Tuesday, March 24, 2009

Five useful social networking tools

In preparation for a keynote speech that I am giving next month, I took some time to look at a variety of social media consolidation and notification services. You might find one or more of them useful for your purposes, even for those of you that still don't poke, tweet, or know what RSS really stands for.

First is Ping.fm that can post to multiple social networks at once. You sign up, give them your login credentials at Facebook, Plaxo, LinkedIn, Flickr, Twitter, Wordpress and many others. When you want to update your social networking universe, you send one message to your Ping.fm account via an email, a text message, or a Web form, and it goes out to everyone. This can be a big time-saver if you post across different networks and don't mind sending the same information to all these places. I haven't used it as much because I tend to post different things to LinkedIn vs. Facebook, as an example.

Friendfeed.com works in reverse. It consolidates your entire social network "feeds" together in one place, so that your network can follow your posts across your blogs, your social networks, and other sites. You set everything up using the various RSS feeds that these services create, which is pretty clever when you think about it. The downside to Friendfeed is that your adoring public has to sign up separately for this service, which means Yet Another Social Network Request to fulfill. Still, I have been surprised at how many people are following me in this fashion, and how many of them are the A-list blogger types that you want to engage and be at top of mind in any event. Clearly, this is one service to pay attention to if you are trying to get the word out about your products and services.

Twitter is certainly all the rage these days, and a number of services have taken some of the best notification-style pieces out of it in interesting ways. If you like the way Twitter works but don't want to share your updates with the public, such as just with your work colleagues or a special task force, then take a look at Presentlyapp.com. You can use the free Web service or pay to install it behind your own firewall for the ultimate private group. They even make use of the same kind of scrolling interface that Twitter has made popular.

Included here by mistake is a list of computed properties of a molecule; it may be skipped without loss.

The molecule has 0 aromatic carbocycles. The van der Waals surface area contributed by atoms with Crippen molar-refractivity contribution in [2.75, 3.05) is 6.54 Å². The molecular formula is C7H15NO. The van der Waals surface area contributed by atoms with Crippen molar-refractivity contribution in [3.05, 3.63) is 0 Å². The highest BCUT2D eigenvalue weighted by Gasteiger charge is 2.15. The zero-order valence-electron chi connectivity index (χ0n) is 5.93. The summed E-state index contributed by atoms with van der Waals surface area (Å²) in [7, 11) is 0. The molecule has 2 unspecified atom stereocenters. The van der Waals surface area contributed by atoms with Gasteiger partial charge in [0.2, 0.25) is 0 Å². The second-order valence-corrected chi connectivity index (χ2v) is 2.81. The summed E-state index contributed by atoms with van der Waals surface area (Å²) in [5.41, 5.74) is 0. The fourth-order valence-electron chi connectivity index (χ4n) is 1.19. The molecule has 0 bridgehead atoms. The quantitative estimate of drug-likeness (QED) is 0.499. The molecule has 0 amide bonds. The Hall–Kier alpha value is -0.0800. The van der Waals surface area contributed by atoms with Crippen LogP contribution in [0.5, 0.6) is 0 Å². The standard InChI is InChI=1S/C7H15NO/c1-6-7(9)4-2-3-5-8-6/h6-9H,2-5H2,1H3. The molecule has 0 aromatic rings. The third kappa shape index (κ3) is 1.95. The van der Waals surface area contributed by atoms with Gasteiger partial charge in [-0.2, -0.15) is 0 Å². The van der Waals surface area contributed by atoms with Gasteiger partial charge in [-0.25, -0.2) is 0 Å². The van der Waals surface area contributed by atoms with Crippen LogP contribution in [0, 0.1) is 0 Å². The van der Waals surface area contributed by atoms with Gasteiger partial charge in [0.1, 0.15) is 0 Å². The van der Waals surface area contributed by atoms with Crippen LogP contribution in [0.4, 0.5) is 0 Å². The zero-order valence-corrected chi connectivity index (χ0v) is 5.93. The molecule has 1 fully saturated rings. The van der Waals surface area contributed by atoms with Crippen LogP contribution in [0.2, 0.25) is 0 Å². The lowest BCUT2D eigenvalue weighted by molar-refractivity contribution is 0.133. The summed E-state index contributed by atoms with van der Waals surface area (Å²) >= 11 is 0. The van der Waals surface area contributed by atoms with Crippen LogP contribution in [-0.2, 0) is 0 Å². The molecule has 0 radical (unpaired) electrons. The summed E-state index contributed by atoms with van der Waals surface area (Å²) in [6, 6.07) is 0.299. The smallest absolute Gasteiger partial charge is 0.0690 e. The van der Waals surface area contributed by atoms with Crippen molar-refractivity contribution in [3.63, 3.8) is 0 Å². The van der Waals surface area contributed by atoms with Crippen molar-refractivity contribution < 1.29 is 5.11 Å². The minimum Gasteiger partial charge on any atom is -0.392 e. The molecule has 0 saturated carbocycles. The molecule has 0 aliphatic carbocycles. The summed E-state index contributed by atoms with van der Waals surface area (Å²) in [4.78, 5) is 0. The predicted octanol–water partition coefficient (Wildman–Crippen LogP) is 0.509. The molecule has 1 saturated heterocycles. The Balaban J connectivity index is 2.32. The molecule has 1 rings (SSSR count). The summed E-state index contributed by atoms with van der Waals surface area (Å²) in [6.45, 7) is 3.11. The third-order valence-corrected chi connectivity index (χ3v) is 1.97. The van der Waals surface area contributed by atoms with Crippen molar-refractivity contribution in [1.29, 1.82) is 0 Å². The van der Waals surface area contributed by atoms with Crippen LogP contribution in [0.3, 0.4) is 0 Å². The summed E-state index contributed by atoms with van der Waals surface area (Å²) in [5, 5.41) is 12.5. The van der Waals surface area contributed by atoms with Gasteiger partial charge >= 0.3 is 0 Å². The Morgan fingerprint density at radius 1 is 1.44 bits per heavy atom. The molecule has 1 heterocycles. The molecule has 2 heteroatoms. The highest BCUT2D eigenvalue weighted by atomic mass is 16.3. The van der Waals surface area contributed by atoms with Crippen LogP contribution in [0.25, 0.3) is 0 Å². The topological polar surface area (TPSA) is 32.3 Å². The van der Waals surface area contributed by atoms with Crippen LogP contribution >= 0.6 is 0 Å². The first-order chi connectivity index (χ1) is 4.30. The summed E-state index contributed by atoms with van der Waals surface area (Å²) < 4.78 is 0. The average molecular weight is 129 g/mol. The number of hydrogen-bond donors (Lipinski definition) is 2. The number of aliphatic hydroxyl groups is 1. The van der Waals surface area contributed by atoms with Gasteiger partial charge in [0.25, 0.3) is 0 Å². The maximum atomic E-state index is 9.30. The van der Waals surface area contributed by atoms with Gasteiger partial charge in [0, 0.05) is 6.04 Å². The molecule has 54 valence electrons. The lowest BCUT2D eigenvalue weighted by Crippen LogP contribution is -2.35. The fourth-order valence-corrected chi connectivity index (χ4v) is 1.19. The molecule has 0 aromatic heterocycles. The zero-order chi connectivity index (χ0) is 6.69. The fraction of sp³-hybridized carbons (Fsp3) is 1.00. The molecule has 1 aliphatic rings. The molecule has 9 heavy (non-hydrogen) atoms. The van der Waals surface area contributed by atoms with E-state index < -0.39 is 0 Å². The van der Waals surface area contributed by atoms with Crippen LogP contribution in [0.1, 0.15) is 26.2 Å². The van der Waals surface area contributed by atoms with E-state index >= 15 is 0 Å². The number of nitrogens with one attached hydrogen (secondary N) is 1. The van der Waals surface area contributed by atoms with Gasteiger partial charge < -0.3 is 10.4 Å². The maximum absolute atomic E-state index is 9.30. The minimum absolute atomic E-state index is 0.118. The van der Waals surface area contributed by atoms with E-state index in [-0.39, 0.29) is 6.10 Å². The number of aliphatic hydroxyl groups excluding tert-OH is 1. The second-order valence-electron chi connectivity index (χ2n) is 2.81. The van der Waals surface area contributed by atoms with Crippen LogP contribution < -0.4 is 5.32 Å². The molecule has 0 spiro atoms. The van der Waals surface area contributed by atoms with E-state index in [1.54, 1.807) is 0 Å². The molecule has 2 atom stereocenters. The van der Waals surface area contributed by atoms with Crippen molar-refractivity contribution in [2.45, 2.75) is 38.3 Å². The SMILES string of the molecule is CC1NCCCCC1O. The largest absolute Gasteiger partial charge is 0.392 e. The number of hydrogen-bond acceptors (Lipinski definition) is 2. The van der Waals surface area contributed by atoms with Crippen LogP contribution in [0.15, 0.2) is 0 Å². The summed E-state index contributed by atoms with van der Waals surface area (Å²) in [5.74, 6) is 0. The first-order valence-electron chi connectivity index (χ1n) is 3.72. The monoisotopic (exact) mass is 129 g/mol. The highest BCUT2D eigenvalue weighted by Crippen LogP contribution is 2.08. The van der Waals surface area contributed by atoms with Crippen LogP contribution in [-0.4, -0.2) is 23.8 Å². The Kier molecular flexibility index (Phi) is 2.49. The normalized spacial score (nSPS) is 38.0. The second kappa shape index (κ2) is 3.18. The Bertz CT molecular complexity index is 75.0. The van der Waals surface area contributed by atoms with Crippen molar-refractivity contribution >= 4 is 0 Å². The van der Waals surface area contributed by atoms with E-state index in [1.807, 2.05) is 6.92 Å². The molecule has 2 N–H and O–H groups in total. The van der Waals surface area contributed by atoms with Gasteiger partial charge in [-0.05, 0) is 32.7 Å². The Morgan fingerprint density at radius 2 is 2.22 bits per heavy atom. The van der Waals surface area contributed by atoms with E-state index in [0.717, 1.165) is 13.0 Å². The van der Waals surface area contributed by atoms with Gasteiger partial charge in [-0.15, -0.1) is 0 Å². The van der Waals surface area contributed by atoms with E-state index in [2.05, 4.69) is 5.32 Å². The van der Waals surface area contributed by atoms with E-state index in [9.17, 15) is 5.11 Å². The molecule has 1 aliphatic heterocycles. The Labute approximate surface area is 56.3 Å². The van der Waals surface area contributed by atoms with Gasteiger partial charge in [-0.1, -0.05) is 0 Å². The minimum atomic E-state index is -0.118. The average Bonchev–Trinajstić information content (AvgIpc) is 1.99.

Another take on private discussion forums is from Yammer.com. They cost $1 a person a month. Think of this as one of those old-school BBS's that has been updated for the Gen-T and Web 2.0. I think if you want something quick and dirty and need to have a group discussion to knit your project team together, this is worth a closer look.

Buzzable.com can be used to create groups of Twitter users if you want to send out notifications to all of your partners or customers at once. LinkedIn is finally implementing this feature on their groups, but that is probably too much work to get the initial group assembled, given their still draconian triple opt-in rules.

So these are just five services that I have found that have something going for them. Whether any of these companies will be around next year is hard to tell. And I can guarantee that none of them have received any TARP funds from the US Government. If you have other suggestions, email them or post a comment on my strominator.com blog.

Self-promotions dep't

Since I mentioned my speech, I might as well give you the URL where you can see what I am going to be talking about here:

I write about a half dozen articles a year for the New York Times, and last week you can read one that I did about various services that help automate meetings and scheduling tasks here:

Also, last week I began a series of columns for PC World that will appear every Wednesday under the title of NetWork, geared towards practical solutions for small businesses that don't have a lot of IT depth. They are collected here:

Finally, today I gave a Webinar on ten things that you can do on the cheap to improve your security posture for TechTarget. You can reply the seminar here:

Tuesday, March 17, 2009

Custom publishing 2.0 with MagCloud